From April 2013, new information will have to be included in payroll records, such as hours worked. Employee information for temporary and casual workers and employees paid below the national insurance lower earnings limit will also need to be filed.

If an employee cannot produce a national insurance number, help them to check official HMRC or Department of Work and Pensions (DWP) documentation. If they still can’t locate it, they can download Form CA5403 from HMRC’s website or phone the Registration Helpline on 0845 915 7006. If an employee has never been issued with a National Insurance number, they should phone Jobcentre Plus on 0845 600 0643.

5 ways to get prepared for RTI – Handy checklist

1. Talk to your accountant, payroll bureau or payroll service provider. You need to understand how they will be providing your existing payroll service from April 2013. Ask them what you need to do to get ready for RTI.

2. If you pay employees by Bacs, speak your solution supplier or bureau.

3. If you run your own payroll system, you’ll need to get RTI-enabled software in order to send your PAYE information to HMRC online every time a payment is made. This can be achieved in three ways:

  • Commercial payroll software and upgrading your existing software if necessary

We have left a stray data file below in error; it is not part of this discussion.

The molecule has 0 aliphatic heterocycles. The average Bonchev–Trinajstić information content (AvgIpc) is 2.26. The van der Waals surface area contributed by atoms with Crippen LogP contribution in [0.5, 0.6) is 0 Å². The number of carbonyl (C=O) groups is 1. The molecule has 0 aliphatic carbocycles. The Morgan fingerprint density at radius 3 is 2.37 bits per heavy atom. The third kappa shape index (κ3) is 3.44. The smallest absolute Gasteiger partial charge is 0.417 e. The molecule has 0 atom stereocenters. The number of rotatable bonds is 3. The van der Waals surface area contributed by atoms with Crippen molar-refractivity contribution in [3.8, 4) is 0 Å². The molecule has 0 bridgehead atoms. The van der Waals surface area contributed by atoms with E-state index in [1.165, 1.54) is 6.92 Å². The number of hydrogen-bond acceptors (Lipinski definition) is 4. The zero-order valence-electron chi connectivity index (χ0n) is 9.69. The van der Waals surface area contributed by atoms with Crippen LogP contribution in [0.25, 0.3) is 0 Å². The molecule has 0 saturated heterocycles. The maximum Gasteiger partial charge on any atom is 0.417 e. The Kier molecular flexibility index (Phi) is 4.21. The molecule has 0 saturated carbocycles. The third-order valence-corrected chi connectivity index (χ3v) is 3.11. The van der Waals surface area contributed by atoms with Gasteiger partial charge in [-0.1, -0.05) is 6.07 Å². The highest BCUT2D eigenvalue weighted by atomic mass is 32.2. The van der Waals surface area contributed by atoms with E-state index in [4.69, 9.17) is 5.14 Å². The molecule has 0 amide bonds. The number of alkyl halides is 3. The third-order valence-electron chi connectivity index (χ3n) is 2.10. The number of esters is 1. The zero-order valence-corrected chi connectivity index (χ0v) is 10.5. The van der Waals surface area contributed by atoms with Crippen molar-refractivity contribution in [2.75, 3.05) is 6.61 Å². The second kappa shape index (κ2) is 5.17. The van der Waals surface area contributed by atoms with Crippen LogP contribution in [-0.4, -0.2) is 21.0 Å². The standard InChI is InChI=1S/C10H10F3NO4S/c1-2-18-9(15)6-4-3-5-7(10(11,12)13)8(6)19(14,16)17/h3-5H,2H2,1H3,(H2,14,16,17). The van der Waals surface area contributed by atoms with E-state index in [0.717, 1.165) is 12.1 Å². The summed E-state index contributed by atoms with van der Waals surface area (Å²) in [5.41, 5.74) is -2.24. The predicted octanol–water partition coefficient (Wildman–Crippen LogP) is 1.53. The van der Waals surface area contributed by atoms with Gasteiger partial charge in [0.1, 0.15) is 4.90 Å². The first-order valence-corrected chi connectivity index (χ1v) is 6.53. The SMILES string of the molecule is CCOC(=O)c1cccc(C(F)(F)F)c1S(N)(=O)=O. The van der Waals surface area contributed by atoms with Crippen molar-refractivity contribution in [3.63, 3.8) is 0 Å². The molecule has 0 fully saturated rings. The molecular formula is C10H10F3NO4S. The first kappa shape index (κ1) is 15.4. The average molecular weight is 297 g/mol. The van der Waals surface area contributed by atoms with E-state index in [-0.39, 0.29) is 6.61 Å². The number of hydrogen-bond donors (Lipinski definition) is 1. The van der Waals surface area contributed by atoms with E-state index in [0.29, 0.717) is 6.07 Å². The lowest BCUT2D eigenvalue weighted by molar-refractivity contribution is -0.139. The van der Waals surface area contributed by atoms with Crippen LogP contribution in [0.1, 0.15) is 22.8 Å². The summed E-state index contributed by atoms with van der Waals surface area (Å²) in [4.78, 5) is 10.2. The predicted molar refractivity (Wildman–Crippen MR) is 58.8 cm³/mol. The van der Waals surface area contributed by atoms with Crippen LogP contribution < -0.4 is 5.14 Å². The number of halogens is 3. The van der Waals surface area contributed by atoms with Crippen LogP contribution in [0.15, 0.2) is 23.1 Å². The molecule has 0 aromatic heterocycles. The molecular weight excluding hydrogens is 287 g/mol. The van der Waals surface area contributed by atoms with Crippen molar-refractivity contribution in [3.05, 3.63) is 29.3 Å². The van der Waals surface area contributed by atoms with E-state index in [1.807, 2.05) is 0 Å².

• Payroll service provider i.e. an accountant or payroll bureau to do it for you
  • Free payroll software packages or HMRC’s free Basic PAYE Tools (for organisations with nine or fewer employees).

4. Check existing employee information – name, date of birth, gender, address and valid National Insurance number – to ensure it is accurate and up to date. When undertaking this process, ask employees to bring in official documentation so you can check the information is correct. As the employer you are responsible for filing accurate information.

5. Think about how operating PAYE in real time might affect business more widely. For instance, will you need to change procedures for starters and leavers.

Hunter Ruthven

Hunter Ruthven

Hunter was the Editor for from 2012 to 2014, before moving on to Caspian Media Ltd to be Editor of Real Business.